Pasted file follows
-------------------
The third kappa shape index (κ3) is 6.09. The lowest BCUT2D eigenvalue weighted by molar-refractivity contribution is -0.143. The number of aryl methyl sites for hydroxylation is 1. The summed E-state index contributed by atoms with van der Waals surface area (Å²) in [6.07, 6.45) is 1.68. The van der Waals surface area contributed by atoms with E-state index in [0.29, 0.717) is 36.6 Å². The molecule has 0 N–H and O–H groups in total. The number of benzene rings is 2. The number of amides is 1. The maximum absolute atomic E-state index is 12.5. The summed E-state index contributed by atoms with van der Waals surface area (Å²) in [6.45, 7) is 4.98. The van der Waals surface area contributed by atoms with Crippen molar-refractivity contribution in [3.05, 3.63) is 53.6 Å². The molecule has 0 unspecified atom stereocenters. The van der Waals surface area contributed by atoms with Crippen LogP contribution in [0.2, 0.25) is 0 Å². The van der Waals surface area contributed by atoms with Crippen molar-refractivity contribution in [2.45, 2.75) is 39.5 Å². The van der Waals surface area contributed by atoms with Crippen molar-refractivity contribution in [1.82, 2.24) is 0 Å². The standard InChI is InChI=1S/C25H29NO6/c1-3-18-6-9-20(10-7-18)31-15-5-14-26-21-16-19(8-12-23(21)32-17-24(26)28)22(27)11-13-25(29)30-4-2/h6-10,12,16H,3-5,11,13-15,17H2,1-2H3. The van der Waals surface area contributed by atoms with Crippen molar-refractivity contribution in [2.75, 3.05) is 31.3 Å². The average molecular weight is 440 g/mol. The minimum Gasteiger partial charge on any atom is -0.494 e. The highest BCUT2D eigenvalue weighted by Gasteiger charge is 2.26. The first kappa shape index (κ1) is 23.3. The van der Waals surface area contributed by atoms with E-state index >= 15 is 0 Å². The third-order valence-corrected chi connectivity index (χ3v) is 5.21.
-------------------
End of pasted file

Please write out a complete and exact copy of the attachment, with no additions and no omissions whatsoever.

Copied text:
The third kappa shape index (κ3) is 6.09. The lowest BCUT2D eigenvalue weighted by molar-refractivity contribution is -0.143. The number of aryl methyl sites for hydroxylation is 1. The summed E-state index contributed by atoms with van der Waals surface area (Å²) in [6.07, 6.45) is 1.68. The van der Waals surface area contributed by atoms with E-state index in [0.29, 0.717) is 36.6 Å². The molecule has 0 N–H and O–H groups in total. The number of benzene rings is 2. The number of amides is 1. The maximum absolute atomic E-state index is 12.5. The summed E-state index contributed by atoms with van der Waals surface area (Å²) in [6.45, 7) is 4.98. The van der Waals surface area contributed by atoms with Crippen molar-refractivity contribution in [3.05, 3.63) is 53.6 Å². The molecule has 0 unspecified atom stereocenters. The van der Waals surface area contributed by atoms with Crippen LogP contribution in [0.2, 0.25) is 0 Å². The van der Waals surface area contributed by atoms with Crippen molar-refractivity contribution in [2.45, 2.75) is 39.5 Å². The van der Waals surface area contributed by atoms with Crippen molar-refractivity contribution in [1.82, 2.24) is 0 Å². The standard InChI is InChI=1S/C25H29NO6/c1-3-18-6-9-20(10-7-18)31-15-5-14-26-21-16-19(8-12-23(21)32-17-24(26)28)22(27)11-13-25(29)30-4-2/h6-10,12,16H,3-5,11,13-15,17H2,1-2H3. The van der Waals surface area contributed by atoms with Crippen molar-refractivity contribution in [2.75, 3.05) is 31.3 Å². The average molecular weight is 440 g/mol. The minimum Gasteiger partial charge on any atom is -0.494 e. The highest BCUT2D eigenvalue weighted by Gasteiger charge is 2.26. The first kappa shape index (κ1) is 23.3. The van der Waals surface area contributed by atoms with E-state index >= 15 is 0 Å². The third-order valence-corrected chi connectivity index (χ3v) is 5.21.